The key pollutants present at heavy industry sites include chromium, cyanide, cadmium, arsenic, and VOCs. Lead is the top pollutant at these sites, contributing the most to the global burden of disease and affecting the largest population. Pollutants from heavy industry enter the environment through contaminated wastewater and air that affects soil, food and drinking water for the surrounding communities. Health effects from these potential exposures include neurological damage, lung cancer, leukemia and other lesser effects.

Pesticide is an umbrella term used for any substances that prevent or destroy pests and it includes insecticides, herbicides and bactericides. They are important components of our agricultural system since roughly one-third of agricultural crops are produced with pesticides.[8] In addition, pesticides like DDT are used to combat the spread of malaria through mosquitos. Pesticides are chemical compounds with an active ingredient, that are then mixed with other chemicals to produce specific effects or to suit the delivery method intended.[9] During manufacturing pollutants can be created from the reaction, from the filtering and purification systems, and from drying and extraction activities.[10]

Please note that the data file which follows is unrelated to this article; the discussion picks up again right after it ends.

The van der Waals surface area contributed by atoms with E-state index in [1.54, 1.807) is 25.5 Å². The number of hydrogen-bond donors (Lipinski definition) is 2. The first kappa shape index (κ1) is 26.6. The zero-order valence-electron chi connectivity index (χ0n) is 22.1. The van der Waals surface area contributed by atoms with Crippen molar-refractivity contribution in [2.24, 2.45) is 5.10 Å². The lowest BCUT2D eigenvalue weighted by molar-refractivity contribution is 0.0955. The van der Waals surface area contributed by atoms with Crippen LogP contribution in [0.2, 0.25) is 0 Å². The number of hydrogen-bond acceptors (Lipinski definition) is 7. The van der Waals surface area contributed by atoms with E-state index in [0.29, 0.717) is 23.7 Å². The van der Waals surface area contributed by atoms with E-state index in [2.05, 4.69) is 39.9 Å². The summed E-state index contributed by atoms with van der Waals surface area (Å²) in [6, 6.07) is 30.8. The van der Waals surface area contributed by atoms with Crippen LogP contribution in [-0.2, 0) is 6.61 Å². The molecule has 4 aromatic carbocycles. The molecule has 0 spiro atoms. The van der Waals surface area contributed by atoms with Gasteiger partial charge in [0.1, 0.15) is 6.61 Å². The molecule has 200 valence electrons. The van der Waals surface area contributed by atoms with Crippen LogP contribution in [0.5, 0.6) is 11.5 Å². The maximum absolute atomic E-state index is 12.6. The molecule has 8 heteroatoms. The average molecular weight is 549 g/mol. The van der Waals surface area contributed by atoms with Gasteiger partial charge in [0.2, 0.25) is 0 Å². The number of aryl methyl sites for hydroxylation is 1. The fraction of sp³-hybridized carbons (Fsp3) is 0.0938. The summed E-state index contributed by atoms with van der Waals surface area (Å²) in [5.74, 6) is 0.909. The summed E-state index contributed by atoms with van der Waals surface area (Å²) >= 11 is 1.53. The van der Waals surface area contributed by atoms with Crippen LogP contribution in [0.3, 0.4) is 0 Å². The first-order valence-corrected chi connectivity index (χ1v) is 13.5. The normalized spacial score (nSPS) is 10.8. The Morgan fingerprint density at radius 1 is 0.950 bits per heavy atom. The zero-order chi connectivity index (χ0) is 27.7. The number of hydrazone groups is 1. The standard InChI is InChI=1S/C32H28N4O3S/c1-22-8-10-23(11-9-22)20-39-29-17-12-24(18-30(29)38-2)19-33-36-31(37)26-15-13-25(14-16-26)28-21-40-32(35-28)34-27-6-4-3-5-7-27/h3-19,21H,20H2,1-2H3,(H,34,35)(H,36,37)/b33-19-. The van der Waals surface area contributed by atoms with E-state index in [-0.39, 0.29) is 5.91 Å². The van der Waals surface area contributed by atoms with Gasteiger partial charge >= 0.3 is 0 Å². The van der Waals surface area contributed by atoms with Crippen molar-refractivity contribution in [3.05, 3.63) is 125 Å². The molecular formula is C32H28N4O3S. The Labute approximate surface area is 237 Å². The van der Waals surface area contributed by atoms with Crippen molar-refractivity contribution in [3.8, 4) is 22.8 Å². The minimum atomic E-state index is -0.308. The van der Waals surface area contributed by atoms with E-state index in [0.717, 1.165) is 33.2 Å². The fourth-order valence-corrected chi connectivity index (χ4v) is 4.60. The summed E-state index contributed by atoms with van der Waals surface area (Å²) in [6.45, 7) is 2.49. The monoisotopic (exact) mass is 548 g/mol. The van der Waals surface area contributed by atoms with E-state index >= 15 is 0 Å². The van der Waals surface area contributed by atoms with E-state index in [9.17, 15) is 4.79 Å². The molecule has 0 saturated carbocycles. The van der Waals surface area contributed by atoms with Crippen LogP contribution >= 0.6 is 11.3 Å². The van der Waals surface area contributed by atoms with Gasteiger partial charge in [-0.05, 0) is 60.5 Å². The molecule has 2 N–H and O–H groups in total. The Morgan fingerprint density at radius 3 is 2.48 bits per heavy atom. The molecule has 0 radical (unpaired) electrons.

Polluted pesticide manufacturing and storage sites and sites contaminated by agricultural practices investigated by the Blacksmith Institute potentially put close to 8 million people at risk at nearly 200 sites in the developing world. Pesticides are widely used throughout the world; key problem regions in the Blacksmith Institute’s database include Eastern Europe, Central and South America and South Asia; China has become the largest pesticide producer and exporter in the world.[11]